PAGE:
Features Splash Header

Profiles

Field of Screams

By day, they are nurses, schoolteachers, lawyers, students and auto mechanics. By game night, they are the beating heart of the Sacramento Republic FC. Meet the 800-strong Tower Bridge Battalion, a whomping, stomping, self-organized army of men and women whose bond with their team is uniquely fierce. Fair-weather fans, they are not. With the new soccer season starting in March, the fever pitch is already rising. Hear them roar.

The Big Sick

In 2015, Melinda Welsh was given shattering news. Despite battling cancer for a year and attacking it with chemo, radiation and surgery, the disease had progressed to Stage IV and doctors told her she had six to 12 months to live. But this past December, thanks to the latest advances in immunotherapy, she received equally stunning news: The cancer had disappeared. All of it. The Davis-based journalist chronicles her incredible journey through the “kingdom of the sick” and her new life after near death.

Dolores Huerta

Arguably few women wielded more influence on 20th-century California history than Dolores Huerta, who transformed state politics and the lives of millions as a community organizer and the co-founder (with Cesar Chavez) of United Farm Workers. The Smithsonian Institution chronicles the activist’s life and work in its new traveling exhibition "Dolores Huerta: Revolution in the Fields/Revolución en los Campos," which makes its debut in March at the California Museum. Huerta, 88, speaks about her early days as a lobbyist in Sacramento, the value of sacrifice, and seeing her legacy among the next wave of American leaders.

The Ice Blocks Cometh

It is, by all appearances, an urban utopia. Come this spring, more than 500 people will work there, more than 200 will live there, and thousands more will dine and shop there. Its innovative tenant mix ranges from an insanely popular “doughnuterie” to a gourmet dog food shop and an Internet-based boutique where you don’t leave with the clothes you buy. And this bustling village within a city—elevated by art and cutting-edge architecture—all exists within a two-block span in the coolest district in town. Could the Ice Blocks be the new model for modern living in Sacramento?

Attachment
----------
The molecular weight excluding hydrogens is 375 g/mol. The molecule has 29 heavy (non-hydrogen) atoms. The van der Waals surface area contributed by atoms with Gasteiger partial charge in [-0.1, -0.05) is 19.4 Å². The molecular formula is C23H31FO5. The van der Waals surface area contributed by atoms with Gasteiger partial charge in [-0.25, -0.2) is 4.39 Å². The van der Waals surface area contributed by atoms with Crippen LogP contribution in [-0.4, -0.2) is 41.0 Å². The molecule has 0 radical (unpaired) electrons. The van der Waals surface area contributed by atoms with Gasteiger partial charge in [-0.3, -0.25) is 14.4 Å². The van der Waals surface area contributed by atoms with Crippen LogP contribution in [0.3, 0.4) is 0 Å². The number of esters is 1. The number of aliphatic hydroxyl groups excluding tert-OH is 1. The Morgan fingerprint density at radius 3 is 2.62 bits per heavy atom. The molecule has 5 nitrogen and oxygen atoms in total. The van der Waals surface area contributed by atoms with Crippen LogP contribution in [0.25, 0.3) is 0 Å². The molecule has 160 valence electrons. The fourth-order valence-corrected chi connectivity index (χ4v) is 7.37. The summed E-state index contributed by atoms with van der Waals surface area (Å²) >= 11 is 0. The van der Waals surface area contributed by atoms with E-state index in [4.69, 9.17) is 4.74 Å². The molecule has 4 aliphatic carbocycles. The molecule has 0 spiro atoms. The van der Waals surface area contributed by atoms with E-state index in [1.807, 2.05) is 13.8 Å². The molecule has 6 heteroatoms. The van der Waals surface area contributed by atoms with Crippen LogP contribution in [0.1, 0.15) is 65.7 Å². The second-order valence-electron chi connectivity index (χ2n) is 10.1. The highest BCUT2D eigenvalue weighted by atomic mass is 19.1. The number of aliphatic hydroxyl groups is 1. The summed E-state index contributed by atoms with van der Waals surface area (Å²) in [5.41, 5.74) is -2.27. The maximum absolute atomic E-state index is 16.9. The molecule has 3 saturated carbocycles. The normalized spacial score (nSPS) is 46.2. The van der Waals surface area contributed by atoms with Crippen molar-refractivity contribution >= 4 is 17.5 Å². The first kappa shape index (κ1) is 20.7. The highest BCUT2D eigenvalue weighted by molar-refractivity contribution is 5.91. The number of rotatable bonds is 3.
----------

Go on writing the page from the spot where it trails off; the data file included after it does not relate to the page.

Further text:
Done Wanderin'

It’s been 16 years since Jackie Greene’s album "Gone Wanderin' " was named one of the best releases of 2002 by "Rolling Stone." Since then, he’s made eight more records, trotted the globe as lead guitarist of The Black Crowes, and toured with Lyle Lovett and B.B King. And now, after a decade away from his hometown, Sacramento’s prodigal singer-songwriter has returned with a wife, a daughter, and, yes, new music on the way. It’s time to shake, (baby) rattle and roll.

Chef Jeremiah Tower

He’s been called the “father of American cuisine” by Martha Stewart and he’s credited with starting the farm-to-fork movement in the 1970s as a chef at Berkeley’s Chez Panisse, where he gained wide acclaim for his use of regional ingredients, including those from Sacramento. Over 40 years later, it’s a full-crop-circle moment for Jeremiah Tower, as he comes to the capital city in September to oversee the Tower Bridge Dinner, which will cap the monthlong Farm-to-Fork Celebration. The food pioneer steps out of the kitchen to talk about the accidental birth of the modern locavore trend, his longtime friendship with local grocer Darrell Corti, and what it feels like to be back in the culinary spotlight.

Raising the Barre

Amid a contentious transition, Sacramento Ballet alumna Amy Seiwert returns to the company as its new artistic director. Building on what her former mentors created over the course of nearly 30 years, she begins the delicate dance between respecting the troupe’s long-held traditions and pushing it in a decidedly bolder, more modern direction.

On Sale Now!

Sactown July-Aug22 Cover

Stay in the know!

Get Sactown's top stories in your inbox by signing up for our weekly newsletter.

Bites Slug

Cuisine

Neighborhood